By Sarah B Lange under Uncategorized on May 29, 2023

"Overhead" is not a dirty word.

You can watch the full episode on YouTube or listen to Spotify.

Hey everyone, I'm Sarah Lange and I'm here to spark the philanthropy revolution. The word philanthropy means love of mankind. My show is all about the ways we can open our doors and hearts, so we can do more good.  

Hey everyone, happy Thursday. Welcome to episode four of the philanthropy revolution. Feels good to be getting these episodes under my belt and I'm hopefully getting better with each one. I invested in a second ring light so, the lighting's a little better. So, I'm getting there, what can I say? It's work in progress.

My name is Sarah Lange. I am a professional fundraiser. I've raised over 90 million dollars. I am the author of the field guide to fundraising for nonprofits, which is really a how-to book on how to do various aspects of fundraising. I'm penning my new book, which is called the philanthropy revolution. Shocking, I know. And I just, I love what I do. I believe that the nonprofit sector is really where the rubber meets the road in this country and that nonprofits don't get their due in terms of the contribution they're making. I'm here to highlight you, celebrate you, and show you how to do your work in such a way that you get more money so you can do more good.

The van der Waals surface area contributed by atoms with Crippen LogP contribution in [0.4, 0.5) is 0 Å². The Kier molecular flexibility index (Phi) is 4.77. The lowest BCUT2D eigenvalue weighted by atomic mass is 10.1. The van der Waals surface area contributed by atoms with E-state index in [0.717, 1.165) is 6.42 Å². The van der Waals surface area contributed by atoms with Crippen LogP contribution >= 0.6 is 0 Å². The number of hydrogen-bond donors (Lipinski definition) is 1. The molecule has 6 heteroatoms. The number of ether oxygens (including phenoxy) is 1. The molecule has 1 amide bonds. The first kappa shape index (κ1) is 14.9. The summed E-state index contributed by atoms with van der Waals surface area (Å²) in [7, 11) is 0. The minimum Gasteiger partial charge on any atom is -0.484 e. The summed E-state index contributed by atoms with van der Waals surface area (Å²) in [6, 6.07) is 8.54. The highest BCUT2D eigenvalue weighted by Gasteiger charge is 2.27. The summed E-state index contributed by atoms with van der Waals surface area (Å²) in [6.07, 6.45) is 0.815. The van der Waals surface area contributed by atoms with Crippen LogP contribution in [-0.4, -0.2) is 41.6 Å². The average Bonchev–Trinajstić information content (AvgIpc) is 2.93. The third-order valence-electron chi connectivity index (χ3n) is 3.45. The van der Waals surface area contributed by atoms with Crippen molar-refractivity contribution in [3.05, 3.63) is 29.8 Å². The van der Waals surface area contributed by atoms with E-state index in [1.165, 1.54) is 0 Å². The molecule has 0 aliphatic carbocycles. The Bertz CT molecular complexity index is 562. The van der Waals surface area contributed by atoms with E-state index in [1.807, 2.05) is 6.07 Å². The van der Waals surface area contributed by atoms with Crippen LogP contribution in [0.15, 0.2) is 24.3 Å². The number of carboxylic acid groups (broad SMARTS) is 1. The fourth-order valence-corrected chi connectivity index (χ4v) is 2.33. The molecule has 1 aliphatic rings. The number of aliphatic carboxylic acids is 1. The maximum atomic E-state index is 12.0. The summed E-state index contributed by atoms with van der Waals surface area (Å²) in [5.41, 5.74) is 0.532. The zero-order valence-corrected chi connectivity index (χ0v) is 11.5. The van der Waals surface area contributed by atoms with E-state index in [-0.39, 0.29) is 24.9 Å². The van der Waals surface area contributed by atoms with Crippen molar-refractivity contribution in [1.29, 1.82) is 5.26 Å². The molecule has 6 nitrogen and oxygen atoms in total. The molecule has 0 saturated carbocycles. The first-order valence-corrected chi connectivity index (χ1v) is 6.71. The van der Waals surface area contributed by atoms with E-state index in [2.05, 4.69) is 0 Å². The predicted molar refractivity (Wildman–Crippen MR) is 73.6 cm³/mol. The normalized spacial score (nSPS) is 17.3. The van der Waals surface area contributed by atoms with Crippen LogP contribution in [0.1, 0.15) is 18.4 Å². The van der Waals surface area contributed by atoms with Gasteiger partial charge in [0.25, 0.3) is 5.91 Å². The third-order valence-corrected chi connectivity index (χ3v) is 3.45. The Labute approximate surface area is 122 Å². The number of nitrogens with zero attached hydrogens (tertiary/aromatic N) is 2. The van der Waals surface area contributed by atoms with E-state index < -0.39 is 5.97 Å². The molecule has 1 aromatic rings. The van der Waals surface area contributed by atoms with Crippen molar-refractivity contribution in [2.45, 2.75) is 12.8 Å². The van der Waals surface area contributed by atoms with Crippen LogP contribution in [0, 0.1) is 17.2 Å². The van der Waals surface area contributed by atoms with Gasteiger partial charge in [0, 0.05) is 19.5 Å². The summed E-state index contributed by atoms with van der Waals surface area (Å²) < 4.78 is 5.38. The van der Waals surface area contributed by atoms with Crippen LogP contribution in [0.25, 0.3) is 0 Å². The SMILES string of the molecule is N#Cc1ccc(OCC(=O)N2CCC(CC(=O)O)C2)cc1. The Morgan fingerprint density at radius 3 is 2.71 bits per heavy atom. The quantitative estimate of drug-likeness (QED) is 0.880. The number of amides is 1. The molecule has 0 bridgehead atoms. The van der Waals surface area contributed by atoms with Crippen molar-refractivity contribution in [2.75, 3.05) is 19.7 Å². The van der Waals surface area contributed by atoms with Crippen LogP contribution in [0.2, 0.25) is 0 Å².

I want to tell you a story today about how I got into this. I know I've told you the Arrowhead story, but there's another story that brought me into the nonprofit sector and fuels my passion for the work that I do. And my mother was an active alcoholic until I was 12 years old. At the time that she was suffering from addiction, people didn't really know what addiction was. They just thought an alcoholic was a bum in the gutter. And my mother came from a prominent Southern family. And so, of course, well-bred women weren't alcoholics. And there really wasn't even a support system or a treatment system in place until Betty Ford came out as an alcoholic in the mid-seventies.

And all of a sudden, like, well, geez, if the first lady could be an alcoholic, then other women are now allowed to be alcoholics. So, the thing about that is that my family suffered for a long time. Obviously, my mother suffered. She was struggling with addiction for a long time without getting any help or support, but the rest of us were al So, suffering. And part of it was the time, but there really just wasn't a social service system in place for people like my family who needed help, particularly around addiction. Because like I said, it really wasn't, there was no awareness about it.